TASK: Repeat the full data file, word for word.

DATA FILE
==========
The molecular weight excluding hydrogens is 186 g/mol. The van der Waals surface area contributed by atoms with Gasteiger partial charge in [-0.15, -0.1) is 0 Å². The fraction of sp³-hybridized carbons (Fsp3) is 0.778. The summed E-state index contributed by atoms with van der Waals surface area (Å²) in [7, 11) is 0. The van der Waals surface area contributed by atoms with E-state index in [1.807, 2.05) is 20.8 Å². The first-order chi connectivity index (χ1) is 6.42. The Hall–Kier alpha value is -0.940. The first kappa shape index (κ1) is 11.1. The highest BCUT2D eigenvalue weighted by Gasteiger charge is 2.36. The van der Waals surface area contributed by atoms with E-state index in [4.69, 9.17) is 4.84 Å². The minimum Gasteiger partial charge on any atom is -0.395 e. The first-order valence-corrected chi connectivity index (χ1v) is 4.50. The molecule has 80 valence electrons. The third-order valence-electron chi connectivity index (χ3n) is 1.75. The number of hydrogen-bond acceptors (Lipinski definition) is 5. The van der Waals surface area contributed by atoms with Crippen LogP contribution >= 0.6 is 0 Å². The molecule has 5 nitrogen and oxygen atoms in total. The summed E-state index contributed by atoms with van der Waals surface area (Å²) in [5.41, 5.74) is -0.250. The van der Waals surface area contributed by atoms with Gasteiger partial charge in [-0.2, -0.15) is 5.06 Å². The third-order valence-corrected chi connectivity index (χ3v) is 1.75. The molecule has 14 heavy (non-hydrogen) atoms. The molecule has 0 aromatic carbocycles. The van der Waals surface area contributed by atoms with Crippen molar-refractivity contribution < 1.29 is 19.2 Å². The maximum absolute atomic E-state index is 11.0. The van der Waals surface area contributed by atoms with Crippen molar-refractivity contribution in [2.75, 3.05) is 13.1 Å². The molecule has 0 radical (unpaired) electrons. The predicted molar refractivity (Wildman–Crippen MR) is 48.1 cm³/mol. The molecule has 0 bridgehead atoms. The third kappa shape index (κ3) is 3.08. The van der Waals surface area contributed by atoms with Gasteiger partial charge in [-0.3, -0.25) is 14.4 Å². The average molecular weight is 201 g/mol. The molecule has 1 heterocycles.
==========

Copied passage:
The molecular weight excluding hydrogens is 186 g/mol. The van der Waals surface area contributed by atoms with Gasteiger partial charge in [-0.15, -0.1) is 0 Å². The fraction of sp³-hybridized carbons (Fsp3) is 0.778. The summed E-state index contributed by atoms with van der Waals surface area (Å²) in [7, 11) is 0. The van der Waals surface area contributed by atoms with E-state index in [1.807, 2.05) is 20.8 Å². The first-order chi connectivity index (χ1) is 6.42. The Hall–Kier alpha value is -0.940. The first kappa shape index (κ1) is 11.1. The highest BCUT2D eigenvalue weighted by Gasteiger charge is 2.36. The van der Waals surface area contributed by atoms with E-state index in [4.69, 9.17) is 4.84 Å². The minimum Gasteiger partial charge on any atom is -0.395 e. The first-order valence-corrected chi connectivity index (χ1v) is 4.50. The molecule has 80 valence electrons. The third-order valence-electron chi connectivity index (χ3n) is 1.75. The number of hydrogen-bond acceptors (Lipinski definition) is 5. The van der Waals surface area contributed by atoms with Crippen LogP contribution >= 0.6 is 0 Å². The molecule has 5 nitrogen and oxygen atoms in total. The summed E-state index contributed by atoms with van der Waals surface area (Å²) in [5.41, 5.74) is -0.250. The van der Waals surface area contributed by atoms with Gasteiger partial charge in [-0.2, -0.15) is 5.06 Å². The third-order valence-corrected chi connectivity index (χ3v) is 1.75. The molecule has 14 heavy (non-hydrogen) atoms. The molecule has 0 aromatic carbocycles. The van der Waals surface area contributed by atoms with Crippen molar-refractivity contribution < 1.29 is 19.2 Å². The maximum absolute atomic E-state index is 11.0. The van der Waals surface area contributed by atoms with Crippen molar-refractivity contribution in [2.75, 3.05) is 13.1 Å². The molecule has 0 radical (unpaired) electrons. The predicted molar refractivity (Wildman–Crippen MR) is 48.1 cm³/mol. The molecule has 0 bridgehead atoms. The third kappa shape index (κ3) is 3.08. The van der Waals surface area contributed by atoms with Gasteiger partial charge in [-0.3, -0.25) is 14.4 Å². The average molecular weight is 201 g/mol. The molecule has 1 heterocycles.